Researchers From China Propose A Pale-Shaped Self-Attention (PS-Attention) And A General Vision Transformer Backbone, Called Pale Transformer

Transformers have recently demonstrated promising performance in a variety of visual tests. Inspired by Transformer’s success on a wide range of NLP tasks, Vision Transformer (ViT) first employed a pure Transformer architecture for image classification, demonstrating the promising performance of Transformer architecture for vision tasks.

However, the quadratic complexity of global self-attention leads to high computing costs and memory use, particularly for high-resolution situations, rendering it unsuitable for use in diverse visual tasks. Various strategies confine the range of attention inside a local region to increase efficiency and lower the quadratic computing complexity generated by global self-attention. As a result, their receptive fields in a single attention layer are insufficiently big, resulting in poor context modeling. 

A new Pale-Shaped self-Attention (PS-Attention) method executes self-attention inside a pale-shaped zone to solve this issue. Compared to global self-attention, PS-Attention can considerably lower compute and memory expenses. Meanwhile, it can collect more fantastic contextual information while maintaining the same computational complexity as earlier local self-attention techniques. 

One standard method for increasing efficiency is to replace global self-attention with local self-attention. A critical and challenging question is how to improve modeling capabilities in local situations. Here, the local attention region was considered a single row or column of the feature map in axial self-attention. Cross-shaped window self-attention was proposed, which may be regarded as multiple rows and column enlargement of axial self-attention.

Although these approaches outperform CNN equivalents in terms of performance, the dependencies in each self-attention layer are insufficient for collecting adequate contextual information.

The suggested Pale-Shaped self-Attention (PS-Attention) effectively collects more prosperous contextual relationships. Specifically, the input feature maps are first spatially divided into numerous pale-shaped sections. Each pale-shaped region (abbreviated as pale) comprises the same number of the feature map’s interlaced rows and columns. The distances between neighboring rows or columns are the same for all pales. One of the pales, for example, is shown by the pink shadow in the following figure’s e part.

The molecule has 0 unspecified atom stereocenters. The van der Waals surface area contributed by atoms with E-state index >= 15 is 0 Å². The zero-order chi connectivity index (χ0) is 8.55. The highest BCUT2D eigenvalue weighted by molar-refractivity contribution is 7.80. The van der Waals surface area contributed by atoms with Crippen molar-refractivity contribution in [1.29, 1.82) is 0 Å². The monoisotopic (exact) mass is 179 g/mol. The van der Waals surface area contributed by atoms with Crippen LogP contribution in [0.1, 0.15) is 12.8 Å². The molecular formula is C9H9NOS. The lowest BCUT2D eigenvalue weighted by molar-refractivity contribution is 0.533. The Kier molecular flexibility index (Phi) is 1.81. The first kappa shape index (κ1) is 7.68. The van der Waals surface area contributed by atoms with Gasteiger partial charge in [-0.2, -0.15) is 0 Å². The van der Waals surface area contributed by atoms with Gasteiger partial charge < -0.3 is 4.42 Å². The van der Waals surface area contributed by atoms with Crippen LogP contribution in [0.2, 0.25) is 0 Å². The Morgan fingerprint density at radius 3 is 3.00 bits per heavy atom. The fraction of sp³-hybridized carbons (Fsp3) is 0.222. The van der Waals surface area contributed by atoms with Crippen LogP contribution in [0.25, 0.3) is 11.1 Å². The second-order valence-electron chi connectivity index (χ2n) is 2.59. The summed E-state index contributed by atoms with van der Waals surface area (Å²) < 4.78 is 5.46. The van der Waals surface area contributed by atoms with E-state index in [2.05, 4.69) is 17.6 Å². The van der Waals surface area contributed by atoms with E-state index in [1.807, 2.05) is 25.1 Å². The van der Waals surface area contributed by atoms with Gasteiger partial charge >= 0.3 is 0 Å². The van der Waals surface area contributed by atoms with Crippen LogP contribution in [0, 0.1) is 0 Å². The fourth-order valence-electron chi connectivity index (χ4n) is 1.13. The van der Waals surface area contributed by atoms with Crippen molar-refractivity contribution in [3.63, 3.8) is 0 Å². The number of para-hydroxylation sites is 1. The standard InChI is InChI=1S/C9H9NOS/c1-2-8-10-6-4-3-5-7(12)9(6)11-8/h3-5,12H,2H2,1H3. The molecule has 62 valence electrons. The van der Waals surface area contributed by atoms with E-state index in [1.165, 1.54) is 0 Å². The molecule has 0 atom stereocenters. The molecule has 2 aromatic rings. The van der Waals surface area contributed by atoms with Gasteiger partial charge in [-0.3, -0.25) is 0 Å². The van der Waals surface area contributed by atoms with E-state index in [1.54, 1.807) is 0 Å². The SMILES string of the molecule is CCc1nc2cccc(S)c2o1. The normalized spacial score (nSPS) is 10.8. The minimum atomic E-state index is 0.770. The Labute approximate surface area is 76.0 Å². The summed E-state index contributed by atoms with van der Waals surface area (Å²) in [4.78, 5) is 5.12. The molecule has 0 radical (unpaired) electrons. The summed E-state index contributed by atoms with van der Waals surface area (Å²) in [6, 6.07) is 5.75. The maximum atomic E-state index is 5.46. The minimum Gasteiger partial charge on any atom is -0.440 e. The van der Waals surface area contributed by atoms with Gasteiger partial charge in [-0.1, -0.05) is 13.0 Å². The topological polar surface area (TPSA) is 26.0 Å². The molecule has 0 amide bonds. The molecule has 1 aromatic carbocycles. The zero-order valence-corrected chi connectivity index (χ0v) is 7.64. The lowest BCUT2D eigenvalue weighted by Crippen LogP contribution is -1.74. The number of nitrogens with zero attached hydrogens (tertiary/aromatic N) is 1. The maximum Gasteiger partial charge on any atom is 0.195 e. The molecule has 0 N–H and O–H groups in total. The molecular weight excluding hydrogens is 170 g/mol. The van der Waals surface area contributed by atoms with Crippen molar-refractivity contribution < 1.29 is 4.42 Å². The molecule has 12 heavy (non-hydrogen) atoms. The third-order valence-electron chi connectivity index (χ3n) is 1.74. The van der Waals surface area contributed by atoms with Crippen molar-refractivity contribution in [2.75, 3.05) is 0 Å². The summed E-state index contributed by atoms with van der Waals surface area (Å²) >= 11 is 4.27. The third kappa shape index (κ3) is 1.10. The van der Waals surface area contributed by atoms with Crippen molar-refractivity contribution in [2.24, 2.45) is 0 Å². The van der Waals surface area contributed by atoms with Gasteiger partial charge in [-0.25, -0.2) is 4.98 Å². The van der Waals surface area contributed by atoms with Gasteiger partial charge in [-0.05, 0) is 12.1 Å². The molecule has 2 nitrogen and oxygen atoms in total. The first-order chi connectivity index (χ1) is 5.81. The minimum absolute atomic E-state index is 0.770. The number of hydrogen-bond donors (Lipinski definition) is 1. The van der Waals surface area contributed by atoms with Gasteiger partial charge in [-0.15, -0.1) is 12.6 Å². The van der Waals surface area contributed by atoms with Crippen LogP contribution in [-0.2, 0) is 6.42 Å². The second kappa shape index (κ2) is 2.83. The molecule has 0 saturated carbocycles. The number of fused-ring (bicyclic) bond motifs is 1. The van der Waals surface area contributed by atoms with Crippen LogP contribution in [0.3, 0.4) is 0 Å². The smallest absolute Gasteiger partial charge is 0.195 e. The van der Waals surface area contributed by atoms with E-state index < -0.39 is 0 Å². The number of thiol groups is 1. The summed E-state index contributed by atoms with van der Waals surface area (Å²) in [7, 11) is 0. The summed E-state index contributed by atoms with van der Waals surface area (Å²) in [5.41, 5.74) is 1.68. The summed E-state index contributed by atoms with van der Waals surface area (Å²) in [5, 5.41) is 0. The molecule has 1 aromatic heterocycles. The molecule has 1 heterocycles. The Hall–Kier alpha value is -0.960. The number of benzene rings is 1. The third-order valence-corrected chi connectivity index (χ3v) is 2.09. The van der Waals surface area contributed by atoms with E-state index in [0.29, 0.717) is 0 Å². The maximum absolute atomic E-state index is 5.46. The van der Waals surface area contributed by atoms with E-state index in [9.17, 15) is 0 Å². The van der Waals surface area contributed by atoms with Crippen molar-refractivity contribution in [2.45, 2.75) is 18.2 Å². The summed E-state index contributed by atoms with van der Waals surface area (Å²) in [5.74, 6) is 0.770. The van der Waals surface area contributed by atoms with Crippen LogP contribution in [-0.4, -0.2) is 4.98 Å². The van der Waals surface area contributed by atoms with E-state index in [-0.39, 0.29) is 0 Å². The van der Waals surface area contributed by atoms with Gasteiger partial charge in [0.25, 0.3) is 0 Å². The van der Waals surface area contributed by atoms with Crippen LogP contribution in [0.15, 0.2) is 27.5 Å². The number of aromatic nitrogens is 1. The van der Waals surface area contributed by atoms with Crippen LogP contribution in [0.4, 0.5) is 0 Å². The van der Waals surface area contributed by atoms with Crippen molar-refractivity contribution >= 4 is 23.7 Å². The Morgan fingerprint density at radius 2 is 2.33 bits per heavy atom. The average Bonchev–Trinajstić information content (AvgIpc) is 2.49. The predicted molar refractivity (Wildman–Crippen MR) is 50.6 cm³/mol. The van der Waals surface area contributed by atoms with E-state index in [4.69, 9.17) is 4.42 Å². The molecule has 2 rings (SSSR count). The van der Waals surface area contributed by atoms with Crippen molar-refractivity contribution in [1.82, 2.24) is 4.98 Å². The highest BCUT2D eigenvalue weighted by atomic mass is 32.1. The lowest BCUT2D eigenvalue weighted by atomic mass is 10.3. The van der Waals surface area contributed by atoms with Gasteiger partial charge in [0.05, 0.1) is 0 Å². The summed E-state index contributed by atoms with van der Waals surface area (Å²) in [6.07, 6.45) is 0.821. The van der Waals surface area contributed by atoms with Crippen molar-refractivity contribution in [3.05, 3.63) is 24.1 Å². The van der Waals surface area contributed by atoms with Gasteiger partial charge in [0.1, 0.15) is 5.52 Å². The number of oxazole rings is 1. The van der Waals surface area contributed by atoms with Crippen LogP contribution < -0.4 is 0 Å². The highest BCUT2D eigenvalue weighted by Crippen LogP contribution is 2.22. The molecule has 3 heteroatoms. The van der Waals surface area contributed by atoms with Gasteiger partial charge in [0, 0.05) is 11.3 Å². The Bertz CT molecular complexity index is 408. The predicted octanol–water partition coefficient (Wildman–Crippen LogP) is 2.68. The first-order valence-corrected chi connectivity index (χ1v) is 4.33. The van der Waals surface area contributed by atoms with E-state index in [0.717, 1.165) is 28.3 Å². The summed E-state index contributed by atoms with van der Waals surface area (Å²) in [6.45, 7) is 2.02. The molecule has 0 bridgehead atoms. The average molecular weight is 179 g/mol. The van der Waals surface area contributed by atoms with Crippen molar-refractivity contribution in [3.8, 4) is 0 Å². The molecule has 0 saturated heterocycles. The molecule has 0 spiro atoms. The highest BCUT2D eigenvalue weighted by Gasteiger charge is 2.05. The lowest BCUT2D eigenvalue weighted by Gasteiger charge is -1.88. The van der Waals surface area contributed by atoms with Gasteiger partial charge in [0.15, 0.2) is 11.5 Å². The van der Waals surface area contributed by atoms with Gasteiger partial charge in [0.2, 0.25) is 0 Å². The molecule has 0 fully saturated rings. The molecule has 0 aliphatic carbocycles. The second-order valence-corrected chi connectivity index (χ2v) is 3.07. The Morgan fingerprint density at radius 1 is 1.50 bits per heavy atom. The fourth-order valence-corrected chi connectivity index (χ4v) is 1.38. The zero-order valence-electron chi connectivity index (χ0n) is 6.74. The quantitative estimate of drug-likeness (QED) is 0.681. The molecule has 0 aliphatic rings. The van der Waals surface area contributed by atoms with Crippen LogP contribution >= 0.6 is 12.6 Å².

Then, inside each pale, self-attention is accomplished. Any token may directly interact with other tokens within the same pale, allowing the technology to capture deeper contextual information in a single PS-Attention layer. A more efficient parallel implementation of the PS-Attention was developed to further enhance performance. The PS-Attention outperforms the existing local self-attention mechanisms due to more expansive receptive fields and higher context modeling capacity.

The dominant research on enhancing the efficiency of Vision Transformer backbones was divided into two parts: eliminating superfluous computations through pruning procedures and building more efficient self-attention mechanisms.

The Pale Transformer, a generic vision transformer backbone with hierarchical architecture based on the suggested PS-Attention, scales up the technique to produce a set of models that outperform earlier efforts, including Pale-T (22M), Pale-S (48M), and Pale-B (85M). The new Pale-T outperforms state-of-the-art backbones by +0.7%, +1.1%, +0.7%, and +0.5% on ImageNet1k, 50.4 percent single-scale mIoU on ADE20K (semantic segmentation), 47.4 box mAP (object recognition), and 42.7 mask mAP (instance segmentation) on COCO.

Based on the suggested PS-Attention, the Pale Transformer is a generic Vision Transformer backbone that provides state-of-the-art image classification performance on ImageNet-1K. In addition, the Pale Transformer outperforms earlier Vision Transformer backbones on ADE20K for semantic segmentation and COCO for object identification and instance segmentation.